to every male adult.
In 1202 AD, English laws were passed to regulate the production
of bread. While many people are aware of the differences between
whole grain (brown) bread and white breads, few realize that it
caused quite a stir in 1307 when the white bread bakers and brown
bread bakers split to form separate guilds!
was not until two centuries later, in 1569, that the guilds were
reunited and called the “Worshipful Company of Bakers.”
Age of Refined Bread
As early as 1826, the whole grain bread used by the military was
called superior for health to the white, refined bread used by
the aristocracy. In fact, the term refined today comes from this
the industrial revolution, it was more labor consuming (and therefore
costly) to refine bread, so white bread was the main staple for
aristocracy. This made them “refined”.
In 1910, Americans were eating 210 pounds of wheat flour every
year. The commercial bread-slicing machine was invented in 1912
by Otto Rohwedder, and unveiled in 1928.
The 1930s saw the United States pursue a diet enrichment program
to begin fortifying breads with vitamins and minerals after
their discovery in the late 1920s.
In 1941, calcium was added to help prevent rickets, observed
in many female recruits to the military
In 1956, it became the law to enrich all refined breads.
By 1971 consumption of white bread had dropped to around 110
pounds per year, but by 1997 (possibly due in part to the low
fat, high carbohydrate craze and the food pyramid) consumption
was up to 150 pounds – still 60 pounds shy of the fit,
trim Americans at the turn of the century.
Types of Bread
There are many types of bread. This is by no means an exhaustive
and Whole Grain : In the most basic form, grinding grains,
adding water, and heating it produces whole grain flatbread. Whole
grain bread is similar, only yeast is added so that the bread
rises. White bread starts out similar to whole grain bread. The
grain is processed, however. The hard, outer portion of the grain
is stripped, removing fiber and many vitamins, minerals, and healthy
fats that are naturally available. The remaining portion is ground
to a fine powder, the enriched with a generic spray of vitamins
and minerals. This is then used to bake the bread.
: Spelt (called Dinkel in Germany) bread is a grain-bread, and
is closely related to common wheat. Spelt does contain gluten.
Gluten, a form of protein, is a common allergen and gluten intolerance
or allergies are quite common. However some sufferers with a mild
gluten tolerance do sometimes use Spelt as a substitute for wheat.
: Supermarket “sourdough” breads are often simply
wheat bread with no sweetener added. Once a sweetener is added
– often high fructose corn syrup in commercial breads, but
typically brown sugar, honey, or molasses in fresh baked breads
– it becomes the typical bread you are used to buying.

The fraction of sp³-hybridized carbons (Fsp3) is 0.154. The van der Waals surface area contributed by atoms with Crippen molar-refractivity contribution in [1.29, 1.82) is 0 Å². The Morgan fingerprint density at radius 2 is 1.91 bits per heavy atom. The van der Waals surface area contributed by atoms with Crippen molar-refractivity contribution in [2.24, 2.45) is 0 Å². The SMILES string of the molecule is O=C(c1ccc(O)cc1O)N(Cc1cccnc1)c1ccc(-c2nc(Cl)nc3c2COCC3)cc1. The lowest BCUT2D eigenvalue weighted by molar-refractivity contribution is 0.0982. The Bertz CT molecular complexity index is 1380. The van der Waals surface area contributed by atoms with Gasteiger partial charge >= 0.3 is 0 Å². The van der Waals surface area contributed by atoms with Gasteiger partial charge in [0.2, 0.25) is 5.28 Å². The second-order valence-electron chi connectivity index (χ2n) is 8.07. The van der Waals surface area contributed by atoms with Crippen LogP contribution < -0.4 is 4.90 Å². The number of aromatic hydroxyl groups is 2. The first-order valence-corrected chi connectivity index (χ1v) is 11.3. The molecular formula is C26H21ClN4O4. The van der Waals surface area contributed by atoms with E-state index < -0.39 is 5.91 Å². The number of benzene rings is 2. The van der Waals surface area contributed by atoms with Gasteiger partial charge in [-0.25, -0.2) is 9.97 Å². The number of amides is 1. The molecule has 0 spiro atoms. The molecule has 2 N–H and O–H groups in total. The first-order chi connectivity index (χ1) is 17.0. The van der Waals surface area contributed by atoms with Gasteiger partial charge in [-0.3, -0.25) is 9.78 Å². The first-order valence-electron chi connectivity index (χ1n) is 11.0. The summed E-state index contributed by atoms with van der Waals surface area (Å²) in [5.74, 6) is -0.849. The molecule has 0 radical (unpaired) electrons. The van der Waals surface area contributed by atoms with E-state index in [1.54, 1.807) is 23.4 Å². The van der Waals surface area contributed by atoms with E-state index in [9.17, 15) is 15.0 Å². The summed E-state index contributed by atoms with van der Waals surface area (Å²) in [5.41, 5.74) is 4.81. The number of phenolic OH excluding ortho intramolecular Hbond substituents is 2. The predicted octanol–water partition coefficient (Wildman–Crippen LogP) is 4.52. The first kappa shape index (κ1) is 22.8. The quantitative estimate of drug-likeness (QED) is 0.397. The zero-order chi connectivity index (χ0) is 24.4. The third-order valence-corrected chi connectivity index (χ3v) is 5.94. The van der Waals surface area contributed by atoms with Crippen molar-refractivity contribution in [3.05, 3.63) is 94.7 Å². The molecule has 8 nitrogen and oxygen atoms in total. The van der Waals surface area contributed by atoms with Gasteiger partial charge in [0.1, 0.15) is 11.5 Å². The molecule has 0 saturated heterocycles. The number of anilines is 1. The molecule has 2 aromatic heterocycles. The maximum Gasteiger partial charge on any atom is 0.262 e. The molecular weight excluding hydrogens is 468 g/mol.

sourdough however is something completely different. Sourdough
is a culture of lactobacilli bacteria and yeasts used to leaven
bread. The culture is used as a “starter” whereby
new flour and water are added. The bread has a sour or tangy flavor.
can often be passed on from loaf to loaf for years.
Varieties : Varieties such as oat, barley, rye, kamut,
triticale, millet, and even rice bread are simply variations using
different grains other than traditional wheat. Sometimes seeds
and spices are added, creating varieties such as basil, garlic,
onion, or cinnamon bread.
Grain : Sprouted grain bread has increased in popularity
in recent years. Traditional bread is made from ground flour from
the hardened kernel of grain. Sprouted grain bread involves soaking
the grain and allowing it to sprout. The sprouted seedlings are
then mashed together and baked. Sprouting allows the enzymes in
the grain to convert some of the carbohydrates and fats to vitamins,
minerals, and amino acids.
to the changes that take place, sprouted grain bread typically
is higher in protein, fiber, and certain vitamins and minerals
than regular bread. It is also less refined and processed than
even stone ground wheat bread, so it has less of an impact on
your blood sugar.
and Enriched : Many commercial types of bread are highly
refined. Enriched breads have the original nutrients stripped
out and replaced with inferior, often lesser quantities of standard
vitamins and minerals.
companies will try to produce wholesome-looking bread by adding
grains to the outside, even when the main ingredient is enriched
bread. High fructose corn syrup is often added as a sweetener.
to Purchase Healthy Bread
first thing to look at when purchasing breads is the ingredients
for breads where the very first ingredient is “whole grain”
or “stone ground” rather than “enriched”
(even if whole grains follow the enriched flour ingredient).
Look for natural sweeteners like molasses or honey over high
fructose corn syrup. Preferably, the sweetener and salt should
be last on the ingredients list.
If you consume high quantities of bread or keep the bread refrigerated,
it will last longer and you can purchase fresher varieties that
do not contain additives or preservatives.
The most basic ingredients list will look like this: whole-wheat
flour, water, salt. There should be a few grams of protein and fiber
per slice – low protein and/or fiber is a sign of excessive
processing that has stripped these nutrients, and implies that the
other nutrients will be missing as well.
bread typically contains moderate portions of protein and fiber
per slice. A 100-calorie slice will contain a few grams of protein,
a few grams of fiber, around 20 grams of carbohydrate, and decent
amounts of calcium and iron. The addition of flaxseed increases
protein and fiber (for the same 100 calorie slice) but also adds
trace amounts of healthy, unsaturated fats.
There are actually some amazing bread recipes that can be very
beneficial for the bodybuilder. A variety of bread , Organic whole
wheat flour, filtered water, organic flaxseed, organic pumpkin
seeds, organic oat fiber, organic low fat soy flour, organic wheat
flour, organic sesame seeds, organic raw sprouted fava beans,
organic sunflower seeds, organic millet, organic pea protein isolate
(non-GMO), organic wheat flour (wheat germ restored), soy germ
isoflavone concentrate (non-GMO).
produces organic sprouted quinoa, organic sprouted rye, organic
sprouted spelt, organic sprouted kamut, organic sprouted barley,
organic sprouted oats, organic sprouted wheat, unrefined sea salt.
Bread has been around for ages. While trends such as low carbohydrate
nutrition or low fat dieting come and go, bread is here to stay
– people “earn their bread” or “bring
the bread home” and are constantly looking for the “best
thing since sliced bread”.
eliminating bread from your diet, consider the many types of bread
that are available and decide if there is one that suits your
needs. Bread can increase your protein intake, add fiber to your
diet, refill you muscles by supply quality carbohydrate in addition
to healthy fats, vitamins, and minerals. eople
are always looking for the next great protein or power bar.
not try a slice of our bread?